Similarly, the form and content of the text further undermines the notion that Jacob’s note was intended as a letter. After all, Arend was fully aware that the writing cabinet had been commissioned by Johannes Gallus Jacob (1670-1736 or 1737), finance minister in the service of the Prince-Bishop of Würzburg, Johann Philipp von Greiffenclau (1652-1719), as either he or Johannes had set in engraved pewter their patron’s name as a series of ciphers on the writing cabinet's flap and base panel (fig.7). (21) Yet, the note made no attempt to reflect Gallus Jacob’s elevated position, an essential feature of official correspondence between an early modern artisan and his patron, which proposes that Jacob had not expected the piece’s future owner to discover his note. (22)

Writing cabinet: detail showing ‘JEALUS / JACOB’ (for ‘Gallus Jacob’) represented as a series of ciphers.

Figure 7. Writing cabinet: detail showing ‘JEALUS / JACOB’ (for ‘Gallus Jacob’) represented as a series of ciphers. © Victoria and Albert Museum, London.

Why, then, did the note most closely resemble a letter? Most likely, this was the form of writing Jacob was most familiar with, especially if he had travelled away from home before. Letters between journeymen and their families are not widely preserved, but autobiographical texts by other craftsmen attest to the use of correspondence by artisans. For example, the sculptor George Paul Eckstein (1739-c.1828), during his time as journeyman, requested financial support from a relative who had become a successful cabinet-maker in Sweden, as noted in an autobiographical fragment.(23) The choice of the familiar, epistolary format enabled Jacob to articulate personal concerns textually. Curiously, the front and reverse of the sheet resemble each other through a repetition of themes. It is possible that these two sides represent two versions of what Jacob tried to put in writing; when he deliberately concealed this sheet in the cabinet both ‘stories’ were conserved. In view of Amelang's observation about the significance of repetition in artisans' autobiographies, the two sides might not be distinct drafts.(24) Instead, the revisiting of subjects can be read as a reinforcement of what was important to Jacob. We cannot say whether this was conscious or not, but it certainly highlights his dual preoccupation with starvation and his legacy.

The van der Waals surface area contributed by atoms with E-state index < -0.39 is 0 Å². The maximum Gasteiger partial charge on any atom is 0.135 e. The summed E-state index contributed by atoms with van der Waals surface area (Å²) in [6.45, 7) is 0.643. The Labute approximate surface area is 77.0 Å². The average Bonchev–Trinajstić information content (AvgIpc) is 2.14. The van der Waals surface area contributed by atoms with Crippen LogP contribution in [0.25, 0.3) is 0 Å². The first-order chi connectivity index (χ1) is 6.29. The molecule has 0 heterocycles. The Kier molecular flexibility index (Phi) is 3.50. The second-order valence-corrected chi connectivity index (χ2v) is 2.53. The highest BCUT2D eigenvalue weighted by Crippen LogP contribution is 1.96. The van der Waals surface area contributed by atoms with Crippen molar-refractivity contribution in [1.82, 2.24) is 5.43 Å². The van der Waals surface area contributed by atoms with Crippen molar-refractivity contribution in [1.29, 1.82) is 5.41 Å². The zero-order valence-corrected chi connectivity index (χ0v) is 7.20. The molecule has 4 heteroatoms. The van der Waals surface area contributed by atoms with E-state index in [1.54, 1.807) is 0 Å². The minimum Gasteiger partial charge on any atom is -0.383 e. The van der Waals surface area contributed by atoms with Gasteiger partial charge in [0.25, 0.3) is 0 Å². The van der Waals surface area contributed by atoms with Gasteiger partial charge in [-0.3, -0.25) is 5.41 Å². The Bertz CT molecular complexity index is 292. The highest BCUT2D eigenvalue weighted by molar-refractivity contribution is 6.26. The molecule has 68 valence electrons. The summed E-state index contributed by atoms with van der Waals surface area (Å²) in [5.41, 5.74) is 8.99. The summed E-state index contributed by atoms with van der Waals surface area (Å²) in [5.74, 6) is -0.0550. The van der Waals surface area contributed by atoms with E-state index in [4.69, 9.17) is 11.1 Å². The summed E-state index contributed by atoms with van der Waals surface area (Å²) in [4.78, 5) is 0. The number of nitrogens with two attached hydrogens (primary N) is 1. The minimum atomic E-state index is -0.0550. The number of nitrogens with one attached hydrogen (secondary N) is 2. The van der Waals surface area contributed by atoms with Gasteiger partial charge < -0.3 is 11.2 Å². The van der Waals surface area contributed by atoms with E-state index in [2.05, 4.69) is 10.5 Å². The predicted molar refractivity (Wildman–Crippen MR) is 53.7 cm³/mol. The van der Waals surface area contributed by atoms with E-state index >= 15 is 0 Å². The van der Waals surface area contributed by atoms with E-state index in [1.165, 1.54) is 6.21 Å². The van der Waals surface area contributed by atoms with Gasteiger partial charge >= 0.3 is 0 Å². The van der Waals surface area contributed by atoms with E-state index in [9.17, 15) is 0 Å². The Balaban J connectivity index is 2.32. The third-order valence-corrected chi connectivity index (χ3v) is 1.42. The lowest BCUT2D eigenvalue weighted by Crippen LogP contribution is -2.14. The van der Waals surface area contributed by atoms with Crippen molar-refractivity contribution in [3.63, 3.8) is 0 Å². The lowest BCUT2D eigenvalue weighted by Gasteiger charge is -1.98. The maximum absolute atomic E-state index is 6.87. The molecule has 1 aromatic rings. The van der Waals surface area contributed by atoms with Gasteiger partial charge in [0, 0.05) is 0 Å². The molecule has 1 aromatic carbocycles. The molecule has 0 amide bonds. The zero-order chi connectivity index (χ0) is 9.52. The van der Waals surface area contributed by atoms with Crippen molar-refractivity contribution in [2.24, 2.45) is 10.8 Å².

The circumstances of the note’s composition, written clandestinely and for no obvious reader, prompt further questions about its function and artisanal writing practices at large. If it was not destined for a reader, at least a contemporary reader, why did Jacob write this note? Did he wish to assert his legacy for a distant posterity? Can the note be understood as a ‘space’ for private reflection similar to a private diary? Or was it supposed to function as a secret signature for the writing cabinet itself?

Fried Pinecones and a Staff Steeped in Blood: The Realities of Journeyman Travel

Having considered Jacob’s note in terms of its content, form and literary genre, we now need to turn to the social and cultural world of early modern artisans for further contextualisation. Artisanal writing is best understood in relation to the peripatetic, sometimes uncertain, lives of journeymen, calling to mind Amelang’s description of artisanal autobiographies as a ‘literature of displacement’. (25) After all, Jacob’s note’s most unique quality for a historian is the moment of its composition: on or near the eve of his departure. Arguably, these circumstances invest it with immediacy and spontaneity unlike any other piece of text written by an early modern craftsman. The emotion of its moment of composition and clandestine nature provide us with an unparalleled insight into the psychological implications of journeyman travel and its hardships. When Jacob composed his note, he did not look forward to adventures and the opportunity to gain wisdom, as promised by the songs and speeches shared at gatherings of journeymen brotherhoods, which Jacob undoubtedly would have heard when he became a journeyman. (26) Instead, his note tells us that, nearing his journey, Jacob was scared to death.